Should India be alarmed by strengthening of China-Pakistan ties?
Prime Minister of Pakistan Imran Khan traveled to Beijing on Friday to attend the opening ceremony of the Winter Olympics. He also since met with Chinese leader Xi Jinping to sign a number of business deals to cement what is called “phase two” of the China-Pakistan Economic Corridor (CPEC), a significant aspect of the Belt and Road Initiative (BRI).
While some countries have become confrontational against China in a number of geopolitical areas, Islamabad is tilting closer to Beijing in a relationship which President Xi described earlier as one between “iron brothers.” Their nexus is fueled by a common antipathy towards India, and despite the vastly different ideologies of both countries.
“Pakistan and China not only see each other as iron brothers, but they also think that China and Pakistan’s relationship is as high as the Himalayas. It’s the people-to-people relationship,” Khan said in an interview with Global Times published on Sunday. He added that the relationship between the two nations will only “get closer and stronger” in the future, thanks to the CPEC.
The growing closeness of China and Pakistan recently prompted the Indian National Congress and opposition leader Rahul Gandhi to accuse Prime Minister Narendra Modi of having “brought the two countries together.”
Is Pakistan increasingly an ally of China? Does Khan’s visit mark Islamabad ultimately “taking sides” in what has been dubbed a new Cold War in the same way the media have framed Vladimir Putin’s visit to Beijing and the subsequent Sino-Russia statement? Both Beijing and Islamabad have found themselves with broadly overlapping strategic, economic and military interests. And Pakistan, in the bigger picture, also finds itself with few other options for transforming its jagged fortunes.
It has been for a long time, to put it mildly, a struggling country. With a GDP per capita of just $1,194 in 2020, Pakistan has wrestled with poverty, a rising population of over 220 million, and political instability exacerbated by ethno-sectarian conflict and terrorism. In addition to domestic troubles, the nation faces a patchy security environment externally, being locked in a longstanding antagonistic relationship with India, and Afghanistan sitting on its western frontier. This has created the dilemma of Pakistan being a poor country, yet one which is also a nuclear-weapon state with one of the largest armies in the world.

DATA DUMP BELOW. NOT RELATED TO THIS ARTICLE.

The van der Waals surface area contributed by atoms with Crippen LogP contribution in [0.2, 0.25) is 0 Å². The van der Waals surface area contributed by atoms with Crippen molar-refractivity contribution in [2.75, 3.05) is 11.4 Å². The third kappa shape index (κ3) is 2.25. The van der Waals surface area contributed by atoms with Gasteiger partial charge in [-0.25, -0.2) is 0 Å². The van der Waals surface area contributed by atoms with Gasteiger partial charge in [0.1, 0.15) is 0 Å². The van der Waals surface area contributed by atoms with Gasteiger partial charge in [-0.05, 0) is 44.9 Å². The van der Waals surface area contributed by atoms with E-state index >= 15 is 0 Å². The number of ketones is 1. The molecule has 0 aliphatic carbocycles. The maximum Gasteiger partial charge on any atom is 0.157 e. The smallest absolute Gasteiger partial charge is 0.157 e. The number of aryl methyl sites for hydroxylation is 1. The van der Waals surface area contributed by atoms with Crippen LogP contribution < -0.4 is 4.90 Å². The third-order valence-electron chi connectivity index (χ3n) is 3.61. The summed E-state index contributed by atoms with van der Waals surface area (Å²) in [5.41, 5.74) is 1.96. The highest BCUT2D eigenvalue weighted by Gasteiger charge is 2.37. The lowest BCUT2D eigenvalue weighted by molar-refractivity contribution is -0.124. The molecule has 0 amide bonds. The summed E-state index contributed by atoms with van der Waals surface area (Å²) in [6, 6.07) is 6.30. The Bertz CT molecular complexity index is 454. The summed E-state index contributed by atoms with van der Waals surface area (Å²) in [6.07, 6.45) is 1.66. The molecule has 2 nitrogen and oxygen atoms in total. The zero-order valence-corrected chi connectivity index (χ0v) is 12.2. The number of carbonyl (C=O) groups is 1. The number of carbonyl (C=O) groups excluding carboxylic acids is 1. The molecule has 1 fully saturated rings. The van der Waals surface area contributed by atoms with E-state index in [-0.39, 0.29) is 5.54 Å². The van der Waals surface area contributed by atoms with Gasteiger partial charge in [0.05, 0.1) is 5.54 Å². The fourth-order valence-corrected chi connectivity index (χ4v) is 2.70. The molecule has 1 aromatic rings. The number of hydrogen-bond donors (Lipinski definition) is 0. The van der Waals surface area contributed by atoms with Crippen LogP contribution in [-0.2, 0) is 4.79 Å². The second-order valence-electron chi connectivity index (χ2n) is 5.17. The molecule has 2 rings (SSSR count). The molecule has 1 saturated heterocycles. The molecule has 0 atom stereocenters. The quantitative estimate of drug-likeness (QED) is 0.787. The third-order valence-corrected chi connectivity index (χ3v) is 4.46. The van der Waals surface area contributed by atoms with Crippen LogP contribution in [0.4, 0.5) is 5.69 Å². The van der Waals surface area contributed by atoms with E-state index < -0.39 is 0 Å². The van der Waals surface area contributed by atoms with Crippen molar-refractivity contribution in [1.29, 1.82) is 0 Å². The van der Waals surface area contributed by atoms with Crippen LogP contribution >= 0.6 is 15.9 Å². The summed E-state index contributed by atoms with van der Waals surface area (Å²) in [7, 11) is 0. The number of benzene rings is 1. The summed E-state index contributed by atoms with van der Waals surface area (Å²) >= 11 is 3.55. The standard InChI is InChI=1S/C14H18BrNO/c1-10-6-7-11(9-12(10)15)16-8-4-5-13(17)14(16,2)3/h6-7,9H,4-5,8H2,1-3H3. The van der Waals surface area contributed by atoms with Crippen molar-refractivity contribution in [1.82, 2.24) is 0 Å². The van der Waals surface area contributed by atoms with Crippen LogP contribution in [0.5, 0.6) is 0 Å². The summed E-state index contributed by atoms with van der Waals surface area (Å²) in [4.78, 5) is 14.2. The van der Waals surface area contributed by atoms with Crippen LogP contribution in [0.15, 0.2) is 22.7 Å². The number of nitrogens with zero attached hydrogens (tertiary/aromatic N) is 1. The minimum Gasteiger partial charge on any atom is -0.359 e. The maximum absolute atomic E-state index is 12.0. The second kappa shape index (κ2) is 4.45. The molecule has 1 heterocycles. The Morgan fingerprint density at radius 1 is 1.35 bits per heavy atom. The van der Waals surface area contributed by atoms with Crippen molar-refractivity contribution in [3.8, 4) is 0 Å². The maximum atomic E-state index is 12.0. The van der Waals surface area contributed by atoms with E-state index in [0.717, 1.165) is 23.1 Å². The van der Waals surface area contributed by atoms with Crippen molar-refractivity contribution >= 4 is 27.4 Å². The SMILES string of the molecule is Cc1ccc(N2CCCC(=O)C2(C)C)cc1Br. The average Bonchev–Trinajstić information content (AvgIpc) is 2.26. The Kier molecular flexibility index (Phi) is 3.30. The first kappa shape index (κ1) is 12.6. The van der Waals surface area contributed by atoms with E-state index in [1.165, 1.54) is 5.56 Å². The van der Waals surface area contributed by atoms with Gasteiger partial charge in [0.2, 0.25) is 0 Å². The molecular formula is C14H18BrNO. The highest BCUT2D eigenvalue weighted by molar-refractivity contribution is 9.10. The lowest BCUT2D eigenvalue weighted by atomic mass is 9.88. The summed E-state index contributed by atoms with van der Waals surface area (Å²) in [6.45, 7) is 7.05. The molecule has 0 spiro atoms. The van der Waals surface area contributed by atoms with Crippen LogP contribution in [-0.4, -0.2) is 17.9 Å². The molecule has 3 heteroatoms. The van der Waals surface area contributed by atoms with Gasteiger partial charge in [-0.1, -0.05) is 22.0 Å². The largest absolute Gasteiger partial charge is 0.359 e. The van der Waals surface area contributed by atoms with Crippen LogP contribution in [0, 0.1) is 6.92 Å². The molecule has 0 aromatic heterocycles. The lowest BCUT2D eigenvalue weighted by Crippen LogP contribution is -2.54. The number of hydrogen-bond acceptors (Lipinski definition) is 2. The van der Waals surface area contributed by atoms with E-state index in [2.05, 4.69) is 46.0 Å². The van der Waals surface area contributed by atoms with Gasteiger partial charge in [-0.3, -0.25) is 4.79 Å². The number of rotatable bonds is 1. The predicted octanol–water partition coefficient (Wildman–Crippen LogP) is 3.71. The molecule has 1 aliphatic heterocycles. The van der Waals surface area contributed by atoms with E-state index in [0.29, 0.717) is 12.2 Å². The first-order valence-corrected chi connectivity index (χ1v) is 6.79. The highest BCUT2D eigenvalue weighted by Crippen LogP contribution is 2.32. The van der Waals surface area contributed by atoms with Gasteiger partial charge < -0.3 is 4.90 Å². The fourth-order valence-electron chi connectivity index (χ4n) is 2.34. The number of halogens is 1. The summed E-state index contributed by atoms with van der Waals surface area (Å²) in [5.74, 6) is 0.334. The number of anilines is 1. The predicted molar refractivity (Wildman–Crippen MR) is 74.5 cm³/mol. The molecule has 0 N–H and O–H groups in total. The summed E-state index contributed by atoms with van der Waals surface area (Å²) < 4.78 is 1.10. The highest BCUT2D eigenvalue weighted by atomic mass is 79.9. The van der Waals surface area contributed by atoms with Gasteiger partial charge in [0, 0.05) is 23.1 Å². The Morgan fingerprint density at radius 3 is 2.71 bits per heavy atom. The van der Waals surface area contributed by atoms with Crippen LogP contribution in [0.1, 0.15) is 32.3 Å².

However, Pakistan’s geostrategic position has become essential to its northeastern neighbor, China. On a map, Pakistan is aligned on an almost diagonal trajectory connecting with China from the western Himalayas heading downwards into the Indian Ocean, and in close proximity to the Persian Gulf and the Arabian Peninsula. This route allows China to bypass the politically and militarily sensitive routes of the East and South China Seas and the Straits of Malacca, where the US is attempting to navally encircle them. On this geographic premise, China ultimately presented troubled Pakistan with an offer it could not refuse: to become the “spine” of the Belt and Road project through the CPEC, promising to transform its fortunes. While doing this, China has also given Pakistangrowing access to its enormous consumer market.